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Robinhood data breach exposed 7 million customers

The breach happened Nov. 3, leaking the most extensive personal data for about 300 users. However, Robinhood says no financial information was exposed.

Robinhood stock trading
The trading platform is finishing an eventful year with a major data breach.
James Martin/CNET

Stock trading platform Robinhood, perhaps best known for its association with the GameStop rollercoaster earlier this year, announced Monday that it experienced a data breach Nov. 3. The company reported that the incident affected a little more than 7 million customers, with varying amounts of data leaked.

The largest part of the breach leaked email addresses for about 5 million customers, according to the company's press release, with full names being leaked for a separate 2 million customers. That same press release indicated that 310 people may have names, dates of birth and ZIP codes leaked, and "more extensive account details" for roughly 10 customers. No Social Security, bank account or debit card information is believed to have been exposed. The company says it's in the process of contacting the people affected by the breach.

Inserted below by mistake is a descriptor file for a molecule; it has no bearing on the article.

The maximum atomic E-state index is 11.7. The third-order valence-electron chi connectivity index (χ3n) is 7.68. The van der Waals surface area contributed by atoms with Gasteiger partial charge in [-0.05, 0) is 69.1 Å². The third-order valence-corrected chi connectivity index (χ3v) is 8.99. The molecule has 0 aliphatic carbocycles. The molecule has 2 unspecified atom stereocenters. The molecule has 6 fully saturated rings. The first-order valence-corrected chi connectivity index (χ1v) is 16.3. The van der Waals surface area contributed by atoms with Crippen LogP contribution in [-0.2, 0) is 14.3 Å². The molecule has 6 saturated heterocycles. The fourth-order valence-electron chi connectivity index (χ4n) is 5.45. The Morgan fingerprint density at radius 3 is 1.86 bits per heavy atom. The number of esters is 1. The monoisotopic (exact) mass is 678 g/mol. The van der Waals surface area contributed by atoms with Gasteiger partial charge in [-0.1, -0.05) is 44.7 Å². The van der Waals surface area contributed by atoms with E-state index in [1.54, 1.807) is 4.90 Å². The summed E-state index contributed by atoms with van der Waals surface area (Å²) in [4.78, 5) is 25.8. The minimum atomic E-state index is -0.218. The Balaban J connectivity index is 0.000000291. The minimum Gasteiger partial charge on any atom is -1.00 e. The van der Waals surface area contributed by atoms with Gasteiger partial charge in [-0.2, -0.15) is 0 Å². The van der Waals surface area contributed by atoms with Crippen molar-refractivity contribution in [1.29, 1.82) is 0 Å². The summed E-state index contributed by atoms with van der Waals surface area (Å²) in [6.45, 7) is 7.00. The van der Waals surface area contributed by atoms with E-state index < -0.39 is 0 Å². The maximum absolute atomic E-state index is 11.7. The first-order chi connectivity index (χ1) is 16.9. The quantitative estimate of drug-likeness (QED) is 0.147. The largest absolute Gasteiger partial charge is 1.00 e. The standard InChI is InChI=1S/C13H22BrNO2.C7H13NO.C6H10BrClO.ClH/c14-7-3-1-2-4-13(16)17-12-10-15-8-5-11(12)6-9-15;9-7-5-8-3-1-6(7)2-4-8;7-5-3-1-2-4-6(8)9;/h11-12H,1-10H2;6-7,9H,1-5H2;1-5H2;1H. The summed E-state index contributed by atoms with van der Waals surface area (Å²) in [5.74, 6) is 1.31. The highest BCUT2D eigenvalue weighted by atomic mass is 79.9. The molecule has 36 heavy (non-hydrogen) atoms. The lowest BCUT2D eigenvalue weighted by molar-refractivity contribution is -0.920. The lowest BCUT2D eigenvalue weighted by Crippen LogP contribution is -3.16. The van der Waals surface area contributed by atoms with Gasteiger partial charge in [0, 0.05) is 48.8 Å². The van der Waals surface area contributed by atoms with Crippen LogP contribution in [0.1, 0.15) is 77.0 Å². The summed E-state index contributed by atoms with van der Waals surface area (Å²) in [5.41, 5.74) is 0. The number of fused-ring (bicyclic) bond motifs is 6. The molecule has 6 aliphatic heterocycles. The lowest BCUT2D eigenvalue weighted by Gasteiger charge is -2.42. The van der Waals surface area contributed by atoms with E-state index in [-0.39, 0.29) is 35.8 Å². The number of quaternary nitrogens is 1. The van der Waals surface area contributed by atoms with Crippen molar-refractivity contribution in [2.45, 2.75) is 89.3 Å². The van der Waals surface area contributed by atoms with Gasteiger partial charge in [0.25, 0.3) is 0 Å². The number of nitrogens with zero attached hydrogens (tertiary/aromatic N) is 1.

The data breach is the latest event in a busy year for Robinhood. Back in January, the trading platform played a major part in a coordinated "short squeeze" of GameStop stock, with investors collectively buying the stock to punish hedge funds that had bet on its decline. The resulting trading frenzy drew Congress' attention to Robinhood, including a five-hour hearing about the service Robinhood provides and whether it's ultimately beneficial or harmful for retail investors. The company then filed to go public in July, and the data breach comes barely three months after its initial public offering. 

The incident also continues a trend of major data breaches, following T-Mobile in September and Twitch in October.

Robinhood's statement said that the breach has since been contained, law enforcement has been informed and the party responsible demanded payment in an extortion attempt. Caleb Sima, Robinhood's chief security officer, said in the company's statement, "As a Safety First company, we owe it to our customers to be transparent and act with integrity."